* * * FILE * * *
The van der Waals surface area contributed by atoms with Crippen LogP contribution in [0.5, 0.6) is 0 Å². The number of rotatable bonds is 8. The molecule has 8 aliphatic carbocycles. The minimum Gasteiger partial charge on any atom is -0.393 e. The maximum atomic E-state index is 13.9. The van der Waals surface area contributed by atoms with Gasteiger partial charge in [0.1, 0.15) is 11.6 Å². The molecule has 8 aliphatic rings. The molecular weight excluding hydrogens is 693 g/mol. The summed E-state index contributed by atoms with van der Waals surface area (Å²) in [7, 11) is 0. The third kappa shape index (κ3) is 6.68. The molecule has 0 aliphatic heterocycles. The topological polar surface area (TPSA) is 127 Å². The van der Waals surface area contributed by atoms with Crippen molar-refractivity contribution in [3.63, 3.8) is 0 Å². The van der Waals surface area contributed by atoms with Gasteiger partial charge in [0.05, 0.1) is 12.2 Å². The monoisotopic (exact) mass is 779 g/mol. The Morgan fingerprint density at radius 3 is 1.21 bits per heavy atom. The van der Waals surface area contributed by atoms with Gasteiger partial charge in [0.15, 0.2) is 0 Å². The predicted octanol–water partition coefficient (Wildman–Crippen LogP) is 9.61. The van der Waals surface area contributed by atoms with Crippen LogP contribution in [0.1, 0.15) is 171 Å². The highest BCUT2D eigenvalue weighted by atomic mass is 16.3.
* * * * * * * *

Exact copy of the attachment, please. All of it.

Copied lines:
The van der Waals surface area contributed by atoms with Crippen LogP contribution in [0.5, 0.6) is 0 Å². The number of rotatable bonds is 8. The molecule has 8 aliphatic carbocycles. The minimum Gasteiger partial charge on any atom is -0.393 e. The maximum atomic E-state index is 13.9. The van der Waals surface area contributed by atoms with Gasteiger partial charge in [0.1, 0.15) is 11.6 Å². The molecule has 8 aliphatic rings. The molecular weight excluding hydrogens is 693 g/mol. The summed E-state index contributed by atoms with van der Waals surface area (Å²) in [7, 11) is 0. The third kappa shape index (κ3) is 6.68. The molecule has 0 aliphatic heterocycles. The topological polar surface area (TPSA) is 127 Å². The van der Waals surface area contributed by atoms with Crippen molar-refractivity contribution in [3.63, 3.8) is 0 Å². The van der Waals surface area contributed by atoms with Gasteiger partial charge in [0.05, 0.1) is 12.2 Å². The monoisotopic (exact) mass is 779 g/mol. The Morgan fingerprint density at radius 3 is 1.21 bits per heavy atom. The van der Waals surface area contributed by atoms with Gasteiger partial charge in [0.15, 0.2) is 0 Å². The predicted octanol–water partition coefficient (Wildman–Crippen LogP) is 9.61. The van der Waals surface area contributed by atoms with Crippen LogP contribution in [0.1, 0.15) is 171 Å². The highest BCUT2D eigenvalue weighted by atomic mass is 16.3.